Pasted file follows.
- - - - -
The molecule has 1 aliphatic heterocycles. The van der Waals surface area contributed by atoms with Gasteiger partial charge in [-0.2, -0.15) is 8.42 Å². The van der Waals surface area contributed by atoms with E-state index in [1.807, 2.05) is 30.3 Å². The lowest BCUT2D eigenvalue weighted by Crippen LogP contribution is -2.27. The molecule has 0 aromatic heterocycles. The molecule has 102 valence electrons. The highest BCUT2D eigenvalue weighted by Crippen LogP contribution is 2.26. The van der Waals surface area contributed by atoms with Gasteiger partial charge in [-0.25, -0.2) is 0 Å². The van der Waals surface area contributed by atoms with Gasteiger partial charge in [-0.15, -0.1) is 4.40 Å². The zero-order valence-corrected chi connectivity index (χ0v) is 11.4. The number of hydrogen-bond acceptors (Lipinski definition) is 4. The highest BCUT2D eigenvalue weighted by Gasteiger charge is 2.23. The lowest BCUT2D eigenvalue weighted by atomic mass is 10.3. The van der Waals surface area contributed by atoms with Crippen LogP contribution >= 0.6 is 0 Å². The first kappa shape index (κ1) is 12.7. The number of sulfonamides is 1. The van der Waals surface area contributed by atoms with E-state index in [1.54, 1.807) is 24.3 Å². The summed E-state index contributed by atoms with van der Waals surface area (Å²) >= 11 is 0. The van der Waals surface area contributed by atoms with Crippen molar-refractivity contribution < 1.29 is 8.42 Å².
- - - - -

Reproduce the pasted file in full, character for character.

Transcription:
The molecule has 1 aliphatic heterocycles. The van der Waals surface area contributed by atoms with Gasteiger partial charge in [-0.2, -0.15) is 8.42 Å². The van der Waals surface area contributed by atoms with E-state index in [1.807, 2.05) is 30.3 Å². The lowest BCUT2D eigenvalue weighted by Crippen LogP contribution is -2.27. The molecule has 0 aromatic heterocycles. The molecule has 102 valence electrons. The highest BCUT2D eigenvalue weighted by Crippen LogP contribution is 2.26. The van der Waals surface area contributed by atoms with Gasteiger partial charge in [-0.25, -0.2) is 0 Å². The van der Waals surface area contributed by atoms with Gasteiger partial charge in [-0.15, -0.1) is 4.40 Å². The zero-order valence-corrected chi connectivity index (χ0v) is 11.4. The number of hydrogen-bond acceptors (Lipinski definition) is 4. The highest BCUT2D eigenvalue weighted by Gasteiger charge is 2.23. The lowest BCUT2D eigenvalue weighted by atomic mass is 10.3. The van der Waals surface area contributed by atoms with Crippen LogP contribution >= 0.6 is 0 Å². The first kappa shape index (κ1) is 12.7. The number of sulfonamides is 1. The van der Waals surface area contributed by atoms with E-state index in [1.54, 1.807) is 24.3 Å². The summed E-state index contributed by atoms with van der Waals surface area (Å²) >= 11 is 0. The van der Waals surface area contributed by atoms with Crippen molar-refractivity contribution < 1.29 is 8.42 Å².